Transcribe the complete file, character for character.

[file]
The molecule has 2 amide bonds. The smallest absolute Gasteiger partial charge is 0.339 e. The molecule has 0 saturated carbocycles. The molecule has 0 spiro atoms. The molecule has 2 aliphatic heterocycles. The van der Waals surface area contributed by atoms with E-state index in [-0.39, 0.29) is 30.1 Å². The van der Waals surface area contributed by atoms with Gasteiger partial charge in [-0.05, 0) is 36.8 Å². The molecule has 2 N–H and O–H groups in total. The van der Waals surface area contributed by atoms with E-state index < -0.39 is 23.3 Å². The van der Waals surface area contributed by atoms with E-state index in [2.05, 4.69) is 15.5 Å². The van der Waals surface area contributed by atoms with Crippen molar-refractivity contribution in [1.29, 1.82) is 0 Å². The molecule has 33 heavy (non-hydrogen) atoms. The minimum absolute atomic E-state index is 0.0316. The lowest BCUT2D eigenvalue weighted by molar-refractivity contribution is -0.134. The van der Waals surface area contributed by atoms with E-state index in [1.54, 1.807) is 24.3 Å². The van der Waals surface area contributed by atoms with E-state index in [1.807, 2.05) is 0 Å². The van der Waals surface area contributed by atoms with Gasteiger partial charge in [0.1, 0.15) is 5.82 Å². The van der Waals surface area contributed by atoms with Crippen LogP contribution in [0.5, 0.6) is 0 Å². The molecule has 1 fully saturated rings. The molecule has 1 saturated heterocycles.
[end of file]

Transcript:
The molecule has 2 amide bonds. The smallest absolute Gasteiger partial charge is 0.339 e. The molecule has 0 saturated carbocycles. The molecule has 0 spiro atoms. The molecule has 2 aliphatic heterocycles. The van der Waals surface area contributed by atoms with E-state index in [-0.39, 0.29) is 30.1 Å². The van der Waals surface area contributed by atoms with Gasteiger partial charge in [-0.05, 0) is 36.8 Å². The molecule has 2 N–H and O–H groups in total. The van der Waals surface area contributed by atoms with E-state index < -0.39 is 23.3 Å². The van der Waals surface area contributed by atoms with E-state index in [2.05, 4.69) is 15.5 Å². The van der Waals surface area contributed by atoms with Crippen molar-refractivity contribution in [1.29, 1.82) is 0 Å². The molecule has 33 heavy (non-hydrogen) atoms. The minimum absolute atomic E-state index is 0.0316. The lowest BCUT2D eigenvalue weighted by molar-refractivity contribution is -0.134. The van der Waals surface area contributed by atoms with E-state index in [1.54, 1.807) is 24.3 Å². The van der Waals surface area contributed by atoms with E-state index in [1.807, 2.05) is 0 Å². The van der Waals surface area contributed by atoms with Gasteiger partial charge in [0.1, 0.15) is 5.82 Å². The van der Waals surface area contributed by atoms with Crippen LogP contribution in [0.5, 0.6) is 0 Å². The molecule has 1 fully saturated rings. The molecule has 1 saturated heterocycles.